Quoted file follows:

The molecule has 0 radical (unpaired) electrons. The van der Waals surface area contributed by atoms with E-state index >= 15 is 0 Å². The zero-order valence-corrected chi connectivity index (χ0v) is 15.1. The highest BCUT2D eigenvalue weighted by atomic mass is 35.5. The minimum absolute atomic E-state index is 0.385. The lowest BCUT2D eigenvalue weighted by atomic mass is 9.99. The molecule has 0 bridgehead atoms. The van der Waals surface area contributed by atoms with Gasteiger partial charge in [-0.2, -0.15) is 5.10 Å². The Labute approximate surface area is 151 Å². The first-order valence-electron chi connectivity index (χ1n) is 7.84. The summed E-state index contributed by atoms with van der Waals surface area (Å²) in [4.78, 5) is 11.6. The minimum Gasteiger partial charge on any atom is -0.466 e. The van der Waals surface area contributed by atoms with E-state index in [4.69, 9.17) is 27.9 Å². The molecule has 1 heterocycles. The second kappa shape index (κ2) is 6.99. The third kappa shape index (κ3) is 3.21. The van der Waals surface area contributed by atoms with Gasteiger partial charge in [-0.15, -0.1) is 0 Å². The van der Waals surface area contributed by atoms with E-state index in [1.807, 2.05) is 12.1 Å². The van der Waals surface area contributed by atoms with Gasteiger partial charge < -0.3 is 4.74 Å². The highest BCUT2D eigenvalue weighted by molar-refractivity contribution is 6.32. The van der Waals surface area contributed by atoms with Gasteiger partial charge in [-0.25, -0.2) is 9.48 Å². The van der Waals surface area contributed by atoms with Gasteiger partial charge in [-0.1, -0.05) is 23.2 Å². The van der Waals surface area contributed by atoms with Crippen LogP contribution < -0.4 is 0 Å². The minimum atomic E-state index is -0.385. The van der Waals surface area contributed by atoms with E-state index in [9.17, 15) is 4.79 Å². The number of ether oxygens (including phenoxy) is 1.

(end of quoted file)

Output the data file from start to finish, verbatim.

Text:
The molecule has 0 radical (unpaired) electrons. The van der Waals surface area contributed by atoms with E-state index >= 15 is 0 Å². The zero-order valence-corrected chi connectivity index (χ0v) is 15.1. The highest BCUT2D eigenvalue weighted by atomic mass is 35.5. The minimum absolute atomic E-state index is 0.385. The lowest BCUT2D eigenvalue weighted by atomic mass is 9.99. The molecule has 0 bridgehead atoms. The van der Waals surface area contributed by atoms with Gasteiger partial charge in [-0.2, -0.15) is 5.10 Å². The Labute approximate surface area is 151 Å². The first-order valence-electron chi connectivity index (χ1n) is 7.84. The summed E-state index contributed by atoms with van der Waals surface area (Å²) in [4.78, 5) is 11.6. The minimum Gasteiger partial charge on any atom is -0.466 e. The van der Waals surface area contributed by atoms with E-state index in [4.69, 9.17) is 27.9 Å². The molecule has 1 heterocycles. The second kappa shape index (κ2) is 6.99. The third kappa shape index (κ3) is 3.21. The van der Waals surface area contributed by atoms with Gasteiger partial charge in [-0.15, -0.1) is 0 Å². The van der Waals surface area contributed by atoms with E-state index in [1.807, 2.05) is 12.1 Å². The van der Waals surface area contributed by atoms with Gasteiger partial charge < -0.3 is 4.74 Å². The highest BCUT2D eigenvalue weighted by molar-refractivity contribution is 6.32. The van der Waals surface area contributed by atoms with Gasteiger partial charge in [-0.25, -0.2) is 9.48 Å². The van der Waals surface area contributed by atoms with Gasteiger partial charge in [-0.1, -0.05) is 23.2 Å². The van der Waals surface area contributed by atoms with Crippen LogP contribution < -0.4 is 0 Å². The minimum atomic E-state index is -0.385. The van der Waals surface area contributed by atoms with E-state index in [9.17, 15) is 4.79 Å². The number of ether oxygens (including phenoxy) is 1.